Taxes: What Is The Credit For The Elderly And Disabled?

The Credit for the Elderly and Disabled provides tax relief for certain people over 65 or on disability.

The Credit for the Elderly and Disabled was designed by the IRS to provide tax relief to people of a certain age or who are suffering from some sort of disability. In order to qualify for the credit, you must be a U.S. citizen or resident, and fulfill either an age requirement or disability health requirement.

The IRS considers anybody 65 years of age or older to be "elderly;" if you were over this age at the end of the year than you may qualify for the credit. An interesting exception to this rule is that the IRS considers you to be age 65 on the day before your actual birthday. This would allow somebody to be born on January 1st to qualify for the credit, even if he or she doesn't turn 65 until the new year.

If you are under 65, you must fulfill three requirements in order to qualify for the credit. The first is that you have retired on permanent disability. By retiring on permanent disability the government means that you have stopped working because of a mental or physical disability; this disability must be verified by a physician. A tricky part of this criteria is that you cannot have engaged in any substantial gainful activity during the year. This means that any work you do for an employer for profit, whether that be part-time or full-time, may disqualify you from the credit. Any work you do may prove to the IRS that you are able to work, and are not permanently disabled, so be careful about what kinds of activities you participate in during the year. If you aren't sure if the work you are doing is considered substantial and gainful, contact the IRS and ask them.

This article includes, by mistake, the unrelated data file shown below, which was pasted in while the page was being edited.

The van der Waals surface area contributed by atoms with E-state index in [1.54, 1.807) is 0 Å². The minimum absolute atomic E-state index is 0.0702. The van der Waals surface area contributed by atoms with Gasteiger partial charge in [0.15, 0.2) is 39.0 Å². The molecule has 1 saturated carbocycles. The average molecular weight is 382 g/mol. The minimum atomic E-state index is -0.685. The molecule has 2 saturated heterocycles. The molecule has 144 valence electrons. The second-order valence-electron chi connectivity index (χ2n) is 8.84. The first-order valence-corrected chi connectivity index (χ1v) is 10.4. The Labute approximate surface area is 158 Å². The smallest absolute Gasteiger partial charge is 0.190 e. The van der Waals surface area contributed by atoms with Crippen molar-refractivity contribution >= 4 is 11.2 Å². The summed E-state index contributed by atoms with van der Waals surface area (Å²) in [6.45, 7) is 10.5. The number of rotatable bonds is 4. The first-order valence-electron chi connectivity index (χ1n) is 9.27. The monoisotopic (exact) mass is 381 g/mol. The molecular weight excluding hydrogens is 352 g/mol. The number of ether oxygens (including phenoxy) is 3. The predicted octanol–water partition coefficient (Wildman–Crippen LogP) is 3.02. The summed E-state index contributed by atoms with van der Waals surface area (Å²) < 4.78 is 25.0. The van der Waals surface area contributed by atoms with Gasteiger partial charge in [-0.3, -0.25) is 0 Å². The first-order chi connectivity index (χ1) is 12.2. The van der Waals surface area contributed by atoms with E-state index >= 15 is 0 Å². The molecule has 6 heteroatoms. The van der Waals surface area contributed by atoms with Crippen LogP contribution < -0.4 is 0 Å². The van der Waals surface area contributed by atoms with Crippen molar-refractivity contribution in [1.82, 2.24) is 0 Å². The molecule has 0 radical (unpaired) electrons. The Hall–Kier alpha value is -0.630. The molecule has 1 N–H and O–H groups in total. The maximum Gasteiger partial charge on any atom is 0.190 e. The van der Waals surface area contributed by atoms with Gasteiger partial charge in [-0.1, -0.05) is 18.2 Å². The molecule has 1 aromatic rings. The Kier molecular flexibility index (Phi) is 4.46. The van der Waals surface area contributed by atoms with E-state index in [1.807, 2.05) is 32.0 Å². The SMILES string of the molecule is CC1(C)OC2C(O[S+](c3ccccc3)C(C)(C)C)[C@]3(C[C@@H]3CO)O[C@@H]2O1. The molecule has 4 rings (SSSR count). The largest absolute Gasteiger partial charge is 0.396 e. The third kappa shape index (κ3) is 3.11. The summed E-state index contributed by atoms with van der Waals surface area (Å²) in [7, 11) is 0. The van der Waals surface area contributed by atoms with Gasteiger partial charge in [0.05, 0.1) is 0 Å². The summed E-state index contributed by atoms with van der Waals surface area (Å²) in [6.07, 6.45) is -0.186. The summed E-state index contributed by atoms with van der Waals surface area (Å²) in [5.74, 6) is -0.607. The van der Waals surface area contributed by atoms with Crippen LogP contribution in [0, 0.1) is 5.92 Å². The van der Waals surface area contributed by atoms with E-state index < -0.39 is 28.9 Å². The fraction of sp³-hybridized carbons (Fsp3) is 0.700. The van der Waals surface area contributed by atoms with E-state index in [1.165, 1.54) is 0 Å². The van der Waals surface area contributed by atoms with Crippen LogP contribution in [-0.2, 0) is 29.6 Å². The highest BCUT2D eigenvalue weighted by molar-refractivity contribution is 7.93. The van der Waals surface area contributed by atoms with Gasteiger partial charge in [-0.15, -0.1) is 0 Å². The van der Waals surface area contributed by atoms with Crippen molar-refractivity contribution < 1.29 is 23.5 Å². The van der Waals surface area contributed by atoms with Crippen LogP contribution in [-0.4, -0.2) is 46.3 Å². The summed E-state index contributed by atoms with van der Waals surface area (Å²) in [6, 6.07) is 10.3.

You also must have received taxable disability income during the tax year, paid out to you by your former employer's health plan or insurance coverage, and by the beginning of the tax year, you must not have yet reached mandatory retirement age. Mandatory retirement age is defined by the IRS as the age at which you would have been forced to retired by your employer had you not been disabled. For example, if you are disabled and are age 55, and your employer's policy is for workers to retire at 59, then you would qualify. If you were 59 or older at the beginning of the tax year, you do not qualify.

If you do qualify for the tax credit, you are still subject to income restrictions. If you are single or head of household, your AGI (adjusted gross income, found on line 37 of Form 1040) cannot be greater than $17,500, and your total nontaxable pension, including social security, cannot exceed $5,000. For those married filing a joint return, if both spouses qualify for the credit the limits are raised to $25,000 and $7,500 (if only one spouse qualifies the limits are $20,000 and $5,000), and if you are married but filing a separate return you do not qualify, unless you did not live with your spouse at any point during the year. In this case the limits are $12,500 and $3,750.

To claim the credit you will need to file either Schedule R, if you are filing Form 1040, or Schedule 3, if you are filing Form 1040A. You can calculate the credit yourself, or have the IRS do it for you. If you wish to have the credit figured for you, you still need to attach the appropriate schedule, but can indicate on your income tax form that you want the IRS to do the actual calculation. If you calculate the credit yourself, you will need to begin with what the IRS calls your "initial amount." This varies between $3,750, $5,000, or $7,500. You will then need to subtract from this amount any non-taxable pensions or social security payments you received, and then further reduce this amount by a percentage of your excess adjusted gross income, determined by another IRS formula. Take the total and then multiply by 15%, and this is your credit. Bear in mind that the credit may be further limited by other credits you have already taken. For more information about figuring the credit, see IRS Publication 524, Schedule R, or Schedule 3.

Don't let the fairly confusing methodology surrounding the Credit for the Elderly and Disabled dissuade you from taking it. Remember, the IRS will do it for you if you feel it is too confusing. If you are over 65 or on disability, you are entitled to money back on your taxes, so take advantage of what is available to you.

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